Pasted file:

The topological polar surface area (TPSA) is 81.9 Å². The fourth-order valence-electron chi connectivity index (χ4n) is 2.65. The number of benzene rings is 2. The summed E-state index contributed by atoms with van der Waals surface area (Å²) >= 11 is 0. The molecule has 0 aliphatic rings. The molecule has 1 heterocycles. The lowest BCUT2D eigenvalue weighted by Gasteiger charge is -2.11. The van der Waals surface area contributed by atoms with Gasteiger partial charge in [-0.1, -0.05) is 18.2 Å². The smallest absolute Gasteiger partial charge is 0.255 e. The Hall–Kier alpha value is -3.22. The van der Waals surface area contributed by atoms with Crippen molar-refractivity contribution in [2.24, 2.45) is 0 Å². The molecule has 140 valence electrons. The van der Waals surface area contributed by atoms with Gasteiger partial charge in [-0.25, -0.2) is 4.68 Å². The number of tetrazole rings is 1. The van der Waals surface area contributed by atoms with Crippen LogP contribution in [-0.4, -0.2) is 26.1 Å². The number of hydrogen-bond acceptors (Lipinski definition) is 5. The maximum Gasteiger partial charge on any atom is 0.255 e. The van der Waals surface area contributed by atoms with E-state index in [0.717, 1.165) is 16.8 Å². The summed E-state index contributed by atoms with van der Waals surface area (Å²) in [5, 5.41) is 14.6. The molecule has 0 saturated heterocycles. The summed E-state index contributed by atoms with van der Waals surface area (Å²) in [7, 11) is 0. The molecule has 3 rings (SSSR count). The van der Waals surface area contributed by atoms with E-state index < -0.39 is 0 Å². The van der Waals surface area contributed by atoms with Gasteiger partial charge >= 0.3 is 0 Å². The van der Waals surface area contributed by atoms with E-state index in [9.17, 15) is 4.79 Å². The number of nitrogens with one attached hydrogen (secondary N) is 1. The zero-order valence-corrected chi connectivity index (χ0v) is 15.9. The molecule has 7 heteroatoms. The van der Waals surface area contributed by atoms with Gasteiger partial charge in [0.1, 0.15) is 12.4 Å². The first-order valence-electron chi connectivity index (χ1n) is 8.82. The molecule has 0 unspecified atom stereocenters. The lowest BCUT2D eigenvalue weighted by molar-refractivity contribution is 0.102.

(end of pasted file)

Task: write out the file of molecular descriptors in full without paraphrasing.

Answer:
The topological polar surface area (TPSA) is 81.9 Å². The fourth-order valence-electron chi connectivity index (χ4n) is 2.65. The number of benzene rings is 2. The summed E-state index contributed by atoms with van der Waals surface area (Å²) >= 11 is 0. The molecule has 0 aliphatic rings. The molecule has 1 heterocycles. The lowest BCUT2D eigenvalue weighted by Gasteiger charge is -2.11. The van der Waals surface area contributed by atoms with Gasteiger partial charge in [-0.1, -0.05) is 18.2 Å². The smallest absolute Gasteiger partial charge is 0.255 e. The Hall–Kier alpha value is -3.22. The van der Waals surface area contributed by atoms with Crippen molar-refractivity contribution in [2.24, 2.45) is 0 Å². The molecule has 140 valence electrons. The van der Waals surface area contributed by atoms with Gasteiger partial charge in [-0.25, -0.2) is 4.68 Å². The number of tetrazole rings is 1. The van der Waals surface area contributed by atoms with Crippen LogP contribution in [-0.4, -0.2) is 26.1 Å². The number of hydrogen-bond acceptors (Lipinski definition) is 5. The maximum Gasteiger partial charge on any atom is 0.255 e. The van der Waals surface area contributed by atoms with E-state index in [0.717, 1.165) is 16.8 Å². The summed E-state index contributed by atoms with van der Waals surface area (Å²) in [5, 5.41) is 14.6. The molecule has 0 saturated heterocycles. The summed E-state index contributed by atoms with van der Waals surface area (Å²) in [7, 11) is 0. The molecule has 3 rings (SSSR count). The van der Waals surface area contributed by atoms with E-state index < -0.39 is 0 Å². The van der Waals surface area contributed by atoms with Gasteiger partial charge >= 0.3 is 0 Å². The van der Waals surface area contributed by atoms with E-state index in [9.17, 15) is 4.79 Å². The number of nitrogens with one attached hydrogen (secondary N) is 1. The zero-order valence-corrected chi connectivity index (χ0v) is 15.9. The molecule has 7 heteroatoms. The van der Waals surface area contributed by atoms with Gasteiger partial charge in [0.1, 0.15) is 12.4 Å². The first-order valence-electron chi connectivity index (χ1n) is 8.82. The molecule has 0 unspecified atom stereocenters. The lowest BCUT2D eigenvalue weighted by molar-refractivity contribution is 0.102.